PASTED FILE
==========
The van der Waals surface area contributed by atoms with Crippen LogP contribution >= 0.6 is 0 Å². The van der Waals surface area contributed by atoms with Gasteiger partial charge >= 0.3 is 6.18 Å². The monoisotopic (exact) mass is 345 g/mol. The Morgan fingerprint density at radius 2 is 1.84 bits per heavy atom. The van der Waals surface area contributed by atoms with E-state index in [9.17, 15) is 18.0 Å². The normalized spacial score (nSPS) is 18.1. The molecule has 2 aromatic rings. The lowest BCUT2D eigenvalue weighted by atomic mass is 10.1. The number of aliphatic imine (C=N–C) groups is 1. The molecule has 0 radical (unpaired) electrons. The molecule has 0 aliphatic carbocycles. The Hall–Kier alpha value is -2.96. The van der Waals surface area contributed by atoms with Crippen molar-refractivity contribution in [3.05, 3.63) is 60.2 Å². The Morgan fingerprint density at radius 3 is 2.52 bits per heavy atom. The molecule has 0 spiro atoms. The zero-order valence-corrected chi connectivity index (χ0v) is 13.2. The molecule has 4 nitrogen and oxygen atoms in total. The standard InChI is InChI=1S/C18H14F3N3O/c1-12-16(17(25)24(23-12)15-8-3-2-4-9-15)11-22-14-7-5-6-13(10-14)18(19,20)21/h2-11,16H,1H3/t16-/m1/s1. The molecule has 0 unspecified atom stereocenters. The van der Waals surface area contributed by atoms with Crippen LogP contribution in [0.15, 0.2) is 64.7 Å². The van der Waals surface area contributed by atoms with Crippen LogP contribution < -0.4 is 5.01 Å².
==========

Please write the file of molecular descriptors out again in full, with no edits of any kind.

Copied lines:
The van der Waals surface area contributed by atoms with Crippen LogP contribution >= 0.6 is 0 Å². The van der Waals surface area contributed by atoms with Gasteiger partial charge >= 0.3 is 6.18 Å². The monoisotopic (exact) mass is 345 g/mol. The Morgan fingerprint density at radius 2 is 1.84 bits per heavy atom. The van der Waals surface area contributed by atoms with E-state index in [9.17, 15) is 18.0 Å². The normalized spacial score (nSPS) is 18.1. The molecule has 2 aromatic rings. The lowest BCUT2D eigenvalue weighted by atomic mass is 10.1. The number of aliphatic imine (C=N–C) groups is 1. The molecule has 0 radical (unpaired) electrons. The molecule has 0 aliphatic carbocycles. The Hall–Kier alpha value is -2.96. The van der Waals surface area contributed by atoms with Crippen molar-refractivity contribution in [3.05, 3.63) is 60.2 Å². The Morgan fingerprint density at radius 3 is 2.52 bits per heavy atom. The molecule has 0 spiro atoms. The zero-order valence-corrected chi connectivity index (χ0v) is 13.2. The molecule has 4 nitrogen and oxygen atoms in total. The standard InChI is InChI=1S/C18H14F3N3O/c1-12-16(17(25)24(23-12)15-8-3-2-4-9-15)11-22-14-7-5-6-13(10-14)18(19,20)21/h2-11,16H,1H3/t16-/m1/s1. The molecule has 0 unspecified atom stereocenters. The van der Waals surface area contributed by atoms with Crippen LogP contribution in [0.15, 0.2) is 64.7 Å². The van der Waals surface area contributed by atoms with Crippen LogP contribution < -0.4 is 5.01 Å².